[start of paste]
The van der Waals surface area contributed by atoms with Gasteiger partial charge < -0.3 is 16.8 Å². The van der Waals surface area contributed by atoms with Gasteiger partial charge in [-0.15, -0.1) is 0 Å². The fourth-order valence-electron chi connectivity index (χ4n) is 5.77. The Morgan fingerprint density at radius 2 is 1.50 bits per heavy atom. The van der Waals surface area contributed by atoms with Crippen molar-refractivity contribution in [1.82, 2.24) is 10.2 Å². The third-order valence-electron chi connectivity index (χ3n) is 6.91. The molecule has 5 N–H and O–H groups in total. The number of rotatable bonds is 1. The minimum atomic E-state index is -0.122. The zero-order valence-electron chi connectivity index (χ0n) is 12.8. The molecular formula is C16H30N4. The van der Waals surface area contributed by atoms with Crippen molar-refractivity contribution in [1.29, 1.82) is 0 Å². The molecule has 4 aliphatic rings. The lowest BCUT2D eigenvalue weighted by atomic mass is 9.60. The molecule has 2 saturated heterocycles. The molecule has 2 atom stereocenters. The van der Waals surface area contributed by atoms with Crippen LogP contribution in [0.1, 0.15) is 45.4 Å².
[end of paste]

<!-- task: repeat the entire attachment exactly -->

The van der Waals surface area contributed by atoms with Gasteiger partial charge < -0.3 is 16.8 Å². The van der Waals surface area contributed by atoms with Gasteiger partial charge in [-0.15, -0.1) is 0 Å². The fourth-order valence-electron chi connectivity index (χ4n) is 5.77. The Morgan fingerprint density at radius 2 is 1.50 bits per heavy atom. The van der Waals surface area contributed by atoms with Crippen molar-refractivity contribution in [1.82, 2.24) is 10.2 Å². The third-order valence-electron chi connectivity index (χ3n) is 6.91. The molecule has 5 N–H and O–H groups in total. The number of rotatable bonds is 1. The minimum atomic E-state index is -0.122. The zero-order valence-electron chi connectivity index (χ0n) is 12.8. The molecular formula is C16H30N4. The van der Waals surface area contributed by atoms with Crippen molar-refractivity contribution in [1.29, 1.82) is 0 Å². The molecule has 4 aliphatic rings. The lowest BCUT2D eigenvalue weighted by atomic mass is 9.60. The molecule has 2 saturated heterocycles. The molecule has 2 atom stereocenters. The van der Waals surface area contributed by atoms with Crippen LogP contribution in [0.1, 0.15) is 45.4 Å².